Australia Telescope National Facility – radio telescopes included in the Facility include the Australia Telescope Compact Array, the Parkes Observatory, Mopra Radio Telescope Observatory and the Australian Square Kilometre Array Pathfinder.

STCA CSIRO Australia Compact Array (AU), six radio telescopes at the Paul Wild Observatory, is an array of six 22-m antennas located about twenty five kilometres (16 mi) west of the town of Narrabri in Australia.

CSIRO-Commonwealth Scientific and Industrial Research Organization (AU) Parkes Observatory [Murriyang, the traditional Indigenous name], located 20 kilometres north of the town of Parkes, New South Wales, Australia, 414.80m above sea level.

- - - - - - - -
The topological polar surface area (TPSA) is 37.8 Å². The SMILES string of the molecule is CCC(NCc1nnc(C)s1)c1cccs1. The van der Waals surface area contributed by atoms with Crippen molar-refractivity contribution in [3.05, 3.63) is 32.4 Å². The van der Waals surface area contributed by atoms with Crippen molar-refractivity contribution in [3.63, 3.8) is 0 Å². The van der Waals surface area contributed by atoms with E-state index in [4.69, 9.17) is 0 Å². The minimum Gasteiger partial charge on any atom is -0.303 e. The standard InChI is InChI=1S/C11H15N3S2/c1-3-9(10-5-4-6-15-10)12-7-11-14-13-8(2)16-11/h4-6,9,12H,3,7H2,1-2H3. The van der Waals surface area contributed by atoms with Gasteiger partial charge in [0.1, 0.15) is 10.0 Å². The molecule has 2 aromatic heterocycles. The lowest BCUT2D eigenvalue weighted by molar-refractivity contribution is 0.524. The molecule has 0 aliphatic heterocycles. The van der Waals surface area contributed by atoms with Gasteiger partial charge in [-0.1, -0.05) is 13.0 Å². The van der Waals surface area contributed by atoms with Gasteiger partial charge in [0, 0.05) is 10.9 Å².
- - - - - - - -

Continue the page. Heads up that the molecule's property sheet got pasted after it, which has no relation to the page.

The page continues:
NASA Canberra Deep Space Communication Complex, AU, Deep Space Network. Credit: NASA.

CSIRO Canberra campus.

ESA DSA 1, hosts a 35-metre deep-space antenna with transmission and reception in both S- and X-band and is located 140 kilometres north of Perth, Western Australia, near the town of New Norcia.

CSIRO-Commonwealth Scientific and Industrial Research Organisation (AU)CSIRO R/V Investigator.

UK Space NovaSAR-1 satellite (UK) synthetic aperture radar satellite.

CSIRO Pawsey Supercomputing Centre AU)

Magnus Cray XC40 supercomputer at Pawsey Supercomputer Centre Perth Australia.

Galaxy Cray XC30 Series Supercomputer at at Pawsey Supercomputer Centre Perth Australia.

Pausey Supercomputer CSIRO Zeus SGI Linux cluster.

Others not shown

SKA

SKA- Square Kilometer Array.

SKA Square Kilometre Array low frequency at Murchison Widefield Array, Boolardy station in outback Western Australia on the traditional lands of the Wajarri peoples.

EDGES telescope in a radio quiet zone at the Murchison Radio-astronomy Observatory in Western Australia, on the traditional lands of the Wajarri peoples.